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Best Water Adventures in Sydney: Diving Adventures
Whether you’re a novice diver interested in learning the ropes or a veteran diver seeking new experiences, Sydney is a fantastic destination for diving adventures. Australia’s largest city offers rich marine biodiversity combined with established dive sites, resident experts, and respected diving schools. Here are just a few of the many wonderful sites popular with scuba divers in Sydney.
Gordon’s Bay Underwater Trail
The Gordon’s Bay Underwater Trail is a great adventure for complete beginners who want to explore the marvels of the deep without getting disoriented. This 2,000-feet underwater trail can be navigated by following a chain attached to concrete-filled drums placed along the seafloor. Along the way, information about the surrounding marine wildlife and geography is provided on steel plaques.
The deepest section is a mere 46 feet below the waves. The terrain consists of rocks on a sandy bed, and you’re guaranteed to come across morwong and eastern footballer fish. You should be able to complete the trail in less than an hour. On calm, sunny days, snorkelers sometimes follow the trail, too.
This is another shallow offshore dive suitable for beginners only 160 feet off Manly Beach. It is an excellent dive for anyone interested in the fauna and flora of the seabed. Manly Bommie is a rock plateau with plenty of east-west crevices and surrounding areas of sand. The deep gutters and crevices are teaming with schooling kingfish, crimson-banded wrasse, Maori wrasse, and morwong. The seabed is between 33 feet and 52 feet deep.
The Valiant Shipwreck
More experienced divers might find the Valiant wreck an interesting challenge. The Valiant is a tug launched in 1945 which sank less than a mile east of the northernmost point of Barrenjoey Headland in 1981. The 73-feet-long vessel now lies on a sandy bed 88 feet below the waves.
This paradise for aquatic life hosts bream, white ear, yellowtail, stripey, common bullseye, black-tipped bullseye, yellowtail kingfish, and sergeant baker. Take a flashlight to make the most of your shipwreck adventure.
Because of the depth, you’ll probably want to spend a maximum of 25 minutes exploring the interior and take a reliable dive computer. The bridge, crew quarters, cabins, and engine room are accessible but be cautious. You’ll definitely want to wear a protective wetsuit to protect you against jagged metal edges.
The most popular diving location in Sydney is Shelly Beach. The beach is part of the Cabbage Tree Bay Aquatic Reserve in Manly, which is the only marine protected area in the city. The reserve is home to over 200 fish species as well as other marine creatures, such as eagle rays, dolphins, and turtles. Even on a bad day, you should come face-to-face with at least 25 different species on your dive.
There are 2 diving sites at Shelly Beach: the North Side and the South Side. To the north, the seafloor is covered with boulders and sand patches. To the south, the seafloor is kelpy and rocky. You encounter most of the local aquatic wildlife at around 20 feet below the waves. The deepest section of the seabed is 36 feet down. Common stingarees and fiddler rays are found in the sandy areas while snake-skin wrasse and Maori wrasse are seen everywhere. You’ll fall in love with the eastern blue grouper that will latch onto you and follow you around like lost puppies.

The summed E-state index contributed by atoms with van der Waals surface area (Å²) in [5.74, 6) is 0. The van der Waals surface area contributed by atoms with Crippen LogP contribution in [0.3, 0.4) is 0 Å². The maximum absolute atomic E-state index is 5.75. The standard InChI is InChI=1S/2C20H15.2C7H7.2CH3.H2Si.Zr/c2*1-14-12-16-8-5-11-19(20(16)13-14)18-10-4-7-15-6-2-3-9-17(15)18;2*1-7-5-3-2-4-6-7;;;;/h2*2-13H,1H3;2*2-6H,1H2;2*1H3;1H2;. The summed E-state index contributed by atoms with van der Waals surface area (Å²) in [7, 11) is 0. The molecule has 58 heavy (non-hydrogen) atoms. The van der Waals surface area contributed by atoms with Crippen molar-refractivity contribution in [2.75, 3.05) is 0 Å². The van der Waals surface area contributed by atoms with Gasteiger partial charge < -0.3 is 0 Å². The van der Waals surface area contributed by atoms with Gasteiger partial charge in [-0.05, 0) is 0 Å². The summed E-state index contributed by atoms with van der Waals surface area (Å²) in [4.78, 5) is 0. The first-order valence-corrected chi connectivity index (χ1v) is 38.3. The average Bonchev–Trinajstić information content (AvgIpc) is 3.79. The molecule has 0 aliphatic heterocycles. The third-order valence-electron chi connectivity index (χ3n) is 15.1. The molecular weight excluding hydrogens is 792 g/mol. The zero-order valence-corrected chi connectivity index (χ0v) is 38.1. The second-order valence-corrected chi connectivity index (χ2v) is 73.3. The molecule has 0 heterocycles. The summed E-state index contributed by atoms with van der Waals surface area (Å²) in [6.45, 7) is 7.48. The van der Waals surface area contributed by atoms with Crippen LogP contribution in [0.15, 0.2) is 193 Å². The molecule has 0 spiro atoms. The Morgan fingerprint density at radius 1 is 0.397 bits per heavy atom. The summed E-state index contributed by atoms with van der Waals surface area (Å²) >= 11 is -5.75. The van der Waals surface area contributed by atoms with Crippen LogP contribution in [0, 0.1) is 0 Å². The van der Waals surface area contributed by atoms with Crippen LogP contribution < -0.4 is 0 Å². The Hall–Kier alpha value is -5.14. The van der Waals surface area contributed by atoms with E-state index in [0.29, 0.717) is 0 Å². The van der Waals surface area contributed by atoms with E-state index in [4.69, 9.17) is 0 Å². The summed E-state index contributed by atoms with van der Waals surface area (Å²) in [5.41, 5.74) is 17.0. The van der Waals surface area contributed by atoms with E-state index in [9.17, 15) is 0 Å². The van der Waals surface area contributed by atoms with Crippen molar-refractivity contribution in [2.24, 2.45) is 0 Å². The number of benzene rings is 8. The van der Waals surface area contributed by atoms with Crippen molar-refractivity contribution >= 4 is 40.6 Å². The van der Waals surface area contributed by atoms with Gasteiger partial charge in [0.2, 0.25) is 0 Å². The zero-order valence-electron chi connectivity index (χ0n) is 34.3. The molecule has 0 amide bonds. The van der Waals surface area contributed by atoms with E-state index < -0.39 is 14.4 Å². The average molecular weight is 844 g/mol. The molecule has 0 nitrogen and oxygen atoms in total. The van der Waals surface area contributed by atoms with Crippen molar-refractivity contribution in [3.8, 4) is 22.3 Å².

The Fairy Bower
The Fairy Bower is another dive site inside Cabbage Tree Bay Aquatic Reserve. Like Shelly Beach, its position inside the reserve means that there is an abundance of aquatic wildlife not found in other areas of Sydney. You enter the water at the Fairy Bower Sea Pool, and the diving site extends to the northwest.
A kelpy patch near the pool contains seahorses. Heading northwest from the pool, the seafloor transforms from sand to kelpy patches on shell grit. Yellowtail scad and red morwong are found in great numbers between 20 feet and 23 feet underwater. Look among the rocks for red rock cod.
On the northern side of the channel entering Botany Bay is a small islet connected to the mainland by a footbridge called Bare Island. It is an important heritage site containing a Victorian fort and tunnels and part of Botany Bay National Park. It’s also a great place for scuba diving adventures.
You can dive either on the left or the right side of the footbridge. The left side is preferable for its abundant marine wildlife and visibility but becomes difficult to dive in a southerly swell. Most of the aquatic species are found among the soft corals and boulders at a depth of around 23 feet, but you can go as deep as 39 feet. Watch out for anglerfish, pygmy pipefish, red Indian fish, and seahorses.
The islet is renowned for the amazing endemic Bare Island anglerfish which is so well camouflaged that it was only cataloged recently despite living in a habitat beside a global city where scuba diving is a popular hobby. It resembles an algae-covered sponge and looks nothing like a fish. Bare Island is also known for its spectacular sea stars.
There are many dive sites around Sydney Harbour National Park including Camp Cove. Look out for a cliff face with a motorboat speed limit sign that says #4, i.e., boats are limited to 4 knots. Locals call the cliff Wall #4, and the dive site is right underneath it. Just watch out for the pesky speedboats passing overhead!
Dive between 20 feet and 23 feet below the cliff to find butterflyfish, Moorish idol, and porcupinefish. Head 130 feet out to sea to find a squat reef that is about 165 feet long parallel with the beach and lined up with the #4 on the cliff. Hidden below this reef are cuttlefish, grubfish, pygmy leatherjackets, silver bream, and snakeskin wrasse.
After your dive, consider walking along the South Head Heritage Trail to the Hornby Lighthouse. It’s less than a mile away and provides one of the most spectacular views in Sydney.